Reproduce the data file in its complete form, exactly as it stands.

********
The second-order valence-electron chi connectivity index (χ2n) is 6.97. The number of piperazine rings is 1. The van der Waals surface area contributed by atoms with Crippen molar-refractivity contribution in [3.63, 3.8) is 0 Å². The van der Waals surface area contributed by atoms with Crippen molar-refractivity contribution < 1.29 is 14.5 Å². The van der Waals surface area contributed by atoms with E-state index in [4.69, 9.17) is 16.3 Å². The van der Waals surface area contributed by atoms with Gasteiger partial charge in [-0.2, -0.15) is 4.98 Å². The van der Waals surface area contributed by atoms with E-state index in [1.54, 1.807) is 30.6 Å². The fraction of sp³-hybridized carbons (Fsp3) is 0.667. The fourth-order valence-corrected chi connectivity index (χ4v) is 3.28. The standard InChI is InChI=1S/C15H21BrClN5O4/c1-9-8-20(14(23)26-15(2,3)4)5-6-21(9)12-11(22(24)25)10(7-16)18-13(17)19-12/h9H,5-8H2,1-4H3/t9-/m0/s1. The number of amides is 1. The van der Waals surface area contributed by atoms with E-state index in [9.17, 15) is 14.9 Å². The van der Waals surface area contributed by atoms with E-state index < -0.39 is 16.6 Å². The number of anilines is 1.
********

The second-order valence-electron chi connectivity index (χ2n) is 6.97. The number of piperazine rings is 1. The van der Waals surface area contributed by atoms with Crippen molar-refractivity contribution in [3.63, 3.8) is 0 Å². The van der Waals surface area contributed by atoms with Crippen molar-refractivity contribution < 1.29 is 14.5 Å². The van der Waals surface area contributed by atoms with E-state index in [4.69, 9.17) is 16.3 Å². The van der Waals surface area contributed by atoms with Gasteiger partial charge in [-0.2, -0.15) is 4.98 Å². The van der Waals surface area contributed by atoms with E-state index in [1.54, 1.807) is 30.6 Å². The fraction of sp³-hybridized carbons (Fsp3) is 0.667. The fourth-order valence-corrected chi connectivity index (χ4v) is 3.28. The standard InChI is InChI=1S/C15H21BrClN5O4/c1-9-8-20(14(23)26-15(2,3)4)5-6-21(9)12-11(22(24)25)10(7-16)18-13(17)19-12/h9H,5-8H2,1-4H3/t9-/m0/s1. The number of amides is 1. The van der Waals surface area contributed by atoms with E-state index in [9.17, 15) is 14.9 Å². The van der Waals surface area contributed by atoms with E-state index < -0.39 is 16.6 Å². The number of anilines is 1.